“A venture is like your baby, and keeping cool about it is a challenge”
Matthieu van Haperen is Venture Architect at Stryber. He has worked on projects in proptech, fintech and healthcare. He gave some fruitful insights about life as a Venture Architect, it’s challenges and what keeps him excited about building Ventures.
What are you doing at Stryber? What is your role about?
I’m a Venture Architect. Each of the venture teams function as a founding team, without hierarchy. Each founding team member has its own specialty, like product, design, growth, etc. The VA is like the glue between all the different roles, being responsible for the general strategy and business side of the venture, stakeholder management, aligning the team etc.
What are you passionate about in your current role?
Building a new venture is all about execution. Execution means continuous testing and learning. This can only be done when the team functions at full speed, creating open, honest communication and an environment where everybody feels safe to experiment. I love the new learning that comes with each venture, both in navigating a new market or building the product, as well as team dynamics.
What are the main skills needed for your job? What makes a good VA?
You should know the different methods that exist to de-risk building a venture. With de-risking I mean that you should always try to do small experiments to improve your confidence that the venture will actually work. This means finding product market fit or having the right value proposition (product) for the right market. The best way to go about that is to have a hypothesis-based approach, where you try to falsify or prove the various key hypotheses of the venture and iterate continuously.
It’s crucial that you always keep an open mind and are not afraid to change opinions when the latest data show that the initial thinking was not correct. The best VAs have an opportunity mindset, keeping an open mind and always open to be challenged.
What are the biggest challenges? (in your role, in daily Stryber life)
Once you start working on a venture, you start identifying with it. It’s like your baby and keeping a cool mind about it is a challenge. We put many hours into learning a new market or product, and we grow it little by little. We want it to succeed. That’s why we have to take a step back once in a while, look at all the data, and make the right call. Deciding not to continue is hard on the team and takes quite a mental toll.
Was there any project where the data said “no” and you and the team decided to proceed?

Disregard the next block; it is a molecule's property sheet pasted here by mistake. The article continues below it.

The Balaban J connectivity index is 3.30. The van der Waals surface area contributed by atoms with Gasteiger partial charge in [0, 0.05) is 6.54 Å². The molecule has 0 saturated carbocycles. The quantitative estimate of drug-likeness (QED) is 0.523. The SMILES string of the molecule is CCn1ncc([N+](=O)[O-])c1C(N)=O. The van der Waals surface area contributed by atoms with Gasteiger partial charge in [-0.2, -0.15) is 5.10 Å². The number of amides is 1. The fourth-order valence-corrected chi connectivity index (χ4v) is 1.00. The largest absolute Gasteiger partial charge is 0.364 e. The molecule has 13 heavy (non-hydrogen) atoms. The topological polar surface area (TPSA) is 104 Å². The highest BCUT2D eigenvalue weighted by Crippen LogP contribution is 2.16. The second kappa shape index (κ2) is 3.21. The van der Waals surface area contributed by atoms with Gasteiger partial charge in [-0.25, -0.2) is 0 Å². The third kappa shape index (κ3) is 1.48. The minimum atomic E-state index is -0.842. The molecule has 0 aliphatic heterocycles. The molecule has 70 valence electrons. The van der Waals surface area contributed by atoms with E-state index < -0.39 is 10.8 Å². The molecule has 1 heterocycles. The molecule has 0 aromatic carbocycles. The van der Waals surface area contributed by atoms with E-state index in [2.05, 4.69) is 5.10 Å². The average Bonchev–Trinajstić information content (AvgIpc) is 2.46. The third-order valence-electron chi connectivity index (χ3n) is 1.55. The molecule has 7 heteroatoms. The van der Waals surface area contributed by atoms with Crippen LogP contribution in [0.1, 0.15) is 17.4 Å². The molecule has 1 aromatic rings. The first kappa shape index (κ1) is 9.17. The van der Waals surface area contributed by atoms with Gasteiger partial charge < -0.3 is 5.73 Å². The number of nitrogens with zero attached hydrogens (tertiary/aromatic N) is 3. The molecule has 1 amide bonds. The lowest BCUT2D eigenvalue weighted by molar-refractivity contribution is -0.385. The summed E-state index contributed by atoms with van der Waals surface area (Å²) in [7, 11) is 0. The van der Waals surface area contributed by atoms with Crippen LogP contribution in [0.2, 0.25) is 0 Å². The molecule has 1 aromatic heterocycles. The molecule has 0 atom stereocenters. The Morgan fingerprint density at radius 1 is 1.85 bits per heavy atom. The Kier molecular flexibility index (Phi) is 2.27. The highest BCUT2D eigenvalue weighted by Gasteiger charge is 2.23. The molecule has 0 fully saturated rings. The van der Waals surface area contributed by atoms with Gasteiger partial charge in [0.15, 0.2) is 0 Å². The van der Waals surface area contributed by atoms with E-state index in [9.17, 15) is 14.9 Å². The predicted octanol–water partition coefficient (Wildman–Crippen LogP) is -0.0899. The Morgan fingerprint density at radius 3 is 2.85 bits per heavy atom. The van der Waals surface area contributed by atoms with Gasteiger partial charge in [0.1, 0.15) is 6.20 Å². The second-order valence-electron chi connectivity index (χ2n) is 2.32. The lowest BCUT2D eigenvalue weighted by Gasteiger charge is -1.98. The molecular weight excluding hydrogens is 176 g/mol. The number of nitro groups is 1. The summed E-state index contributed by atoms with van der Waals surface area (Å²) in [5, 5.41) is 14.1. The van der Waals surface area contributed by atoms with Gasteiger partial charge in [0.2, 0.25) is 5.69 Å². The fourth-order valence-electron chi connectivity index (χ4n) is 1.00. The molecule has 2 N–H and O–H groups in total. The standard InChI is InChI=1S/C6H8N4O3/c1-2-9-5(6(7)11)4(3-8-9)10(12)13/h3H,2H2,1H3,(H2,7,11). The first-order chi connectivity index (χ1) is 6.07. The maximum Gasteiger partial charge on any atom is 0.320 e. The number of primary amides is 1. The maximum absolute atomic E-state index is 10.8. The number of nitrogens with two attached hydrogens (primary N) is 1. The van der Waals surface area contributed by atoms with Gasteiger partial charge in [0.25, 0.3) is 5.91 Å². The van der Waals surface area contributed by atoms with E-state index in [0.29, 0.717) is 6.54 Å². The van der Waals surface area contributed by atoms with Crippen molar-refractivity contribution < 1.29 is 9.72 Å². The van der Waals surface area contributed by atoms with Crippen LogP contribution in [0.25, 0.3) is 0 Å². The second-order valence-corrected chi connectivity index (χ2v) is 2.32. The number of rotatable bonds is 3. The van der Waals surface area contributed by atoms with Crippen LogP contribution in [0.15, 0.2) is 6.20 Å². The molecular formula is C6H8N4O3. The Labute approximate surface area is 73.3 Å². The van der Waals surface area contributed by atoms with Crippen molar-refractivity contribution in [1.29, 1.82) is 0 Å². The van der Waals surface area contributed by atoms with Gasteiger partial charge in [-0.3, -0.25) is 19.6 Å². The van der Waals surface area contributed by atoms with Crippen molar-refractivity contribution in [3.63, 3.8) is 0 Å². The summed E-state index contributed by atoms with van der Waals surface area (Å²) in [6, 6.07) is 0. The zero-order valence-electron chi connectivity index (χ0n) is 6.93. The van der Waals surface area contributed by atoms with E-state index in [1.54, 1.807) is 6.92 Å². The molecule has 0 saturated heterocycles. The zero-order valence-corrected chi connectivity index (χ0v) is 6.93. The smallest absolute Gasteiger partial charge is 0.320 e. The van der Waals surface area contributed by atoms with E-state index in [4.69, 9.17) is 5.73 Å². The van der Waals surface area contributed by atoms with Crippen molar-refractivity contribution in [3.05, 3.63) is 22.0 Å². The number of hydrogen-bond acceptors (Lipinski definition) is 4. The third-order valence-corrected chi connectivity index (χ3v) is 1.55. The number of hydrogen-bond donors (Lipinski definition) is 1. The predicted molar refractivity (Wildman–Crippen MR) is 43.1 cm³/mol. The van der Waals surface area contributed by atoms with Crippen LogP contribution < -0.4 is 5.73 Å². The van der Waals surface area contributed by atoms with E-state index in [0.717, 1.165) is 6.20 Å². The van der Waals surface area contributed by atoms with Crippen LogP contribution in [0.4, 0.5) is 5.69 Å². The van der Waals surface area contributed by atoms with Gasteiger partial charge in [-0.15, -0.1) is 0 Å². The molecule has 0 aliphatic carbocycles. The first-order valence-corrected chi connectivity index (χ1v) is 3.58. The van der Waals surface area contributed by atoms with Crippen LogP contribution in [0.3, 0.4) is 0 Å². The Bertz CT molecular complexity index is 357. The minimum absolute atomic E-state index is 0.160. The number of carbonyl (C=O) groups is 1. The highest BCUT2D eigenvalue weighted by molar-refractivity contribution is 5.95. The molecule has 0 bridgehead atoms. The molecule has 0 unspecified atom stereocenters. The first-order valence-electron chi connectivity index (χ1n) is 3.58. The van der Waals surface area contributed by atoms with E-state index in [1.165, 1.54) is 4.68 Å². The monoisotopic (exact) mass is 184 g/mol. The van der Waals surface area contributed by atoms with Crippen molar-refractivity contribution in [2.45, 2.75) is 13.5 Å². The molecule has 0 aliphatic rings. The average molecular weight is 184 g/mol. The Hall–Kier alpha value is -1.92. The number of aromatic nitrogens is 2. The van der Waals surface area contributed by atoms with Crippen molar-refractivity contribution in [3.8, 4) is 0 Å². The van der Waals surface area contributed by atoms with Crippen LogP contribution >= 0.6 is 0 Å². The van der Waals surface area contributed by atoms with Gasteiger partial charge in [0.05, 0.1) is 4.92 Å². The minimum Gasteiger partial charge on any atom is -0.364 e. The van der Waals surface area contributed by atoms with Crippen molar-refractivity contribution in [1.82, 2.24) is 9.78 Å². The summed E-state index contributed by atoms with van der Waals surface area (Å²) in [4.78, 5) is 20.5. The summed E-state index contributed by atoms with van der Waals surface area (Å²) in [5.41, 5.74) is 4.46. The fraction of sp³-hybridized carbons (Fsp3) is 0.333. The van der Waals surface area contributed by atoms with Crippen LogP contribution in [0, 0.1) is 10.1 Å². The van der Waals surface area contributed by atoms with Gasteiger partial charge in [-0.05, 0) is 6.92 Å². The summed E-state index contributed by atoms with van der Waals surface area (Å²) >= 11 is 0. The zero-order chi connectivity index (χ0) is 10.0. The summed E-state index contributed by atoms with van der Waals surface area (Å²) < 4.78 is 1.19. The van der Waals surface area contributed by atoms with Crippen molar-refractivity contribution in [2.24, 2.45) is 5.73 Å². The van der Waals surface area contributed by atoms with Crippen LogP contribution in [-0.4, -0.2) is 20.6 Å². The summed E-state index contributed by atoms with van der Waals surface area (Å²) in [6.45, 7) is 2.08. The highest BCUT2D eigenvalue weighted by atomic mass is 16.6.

No. Gut feel is not a correct data point. Of course it can happen that the data says no, and that you discover the experiment was not the right one. But if the data says no, you can not really defend the argument to continue building. This is what I meant earlier with the venture becoming your baby and having to keep a cool mind.
How do you define success?
Success is a fuzzy word. Of course, we would like to define success as bringing a successful venture to the market. But that is the wrong definition. Typically less than 10% of all ventures will find product-market fit and can be scaled.
Having a minimum number of successful ventures is a key success factor for the portfolio of all ventures that we develop, but it can not be the focus for individual ventures that the teams work on. We want to develop bold ideas, and some ideas are hard to execute on. If success would be defined as a successful venture, the teams would only go for the safe route.
Success is putting the right effort into each venture idea so that at each step we can confidently make the decision to continue or not.
Which project you have worked on was the biggest success and why?
I can not really define the biggest success. I’ve done so many different things, and from each, I’ve learned new things and enjoyed the teamwork. It would be easier to define failure. For me, failure would be a dysfunctional team or a project where we have not learned anything.
What is your secret recipe for the mix of startup speed and professionalism/quality?
It is the team and the people. It’s a mindset of continuous learning and being open to continuous improvement.
Is there a difference to the “normal” start-up structure, if so what are the biggest differences?
As a startup, you have very limited resources and assets. Being part of a corporate can give you the advantage to scale rapidly. This can be access to a client base, supply chain, legal team, etc. I’ve worked in “real” startups before, and the resource constraints can be very tough and a real limitation. On the other hand, being linked to a corporate can also limit you. We can not shoot anywhere, but we need to fit within the long-term strategy of the corporate.
Where do you educate yourself to stay up to date in your field?
It’s a fast-evolving field. The best way to stay up to date is by listening to podcasts or following the right people on twitter.
What’s your best advice for someone who’s looking for a job like you do?
Just do it.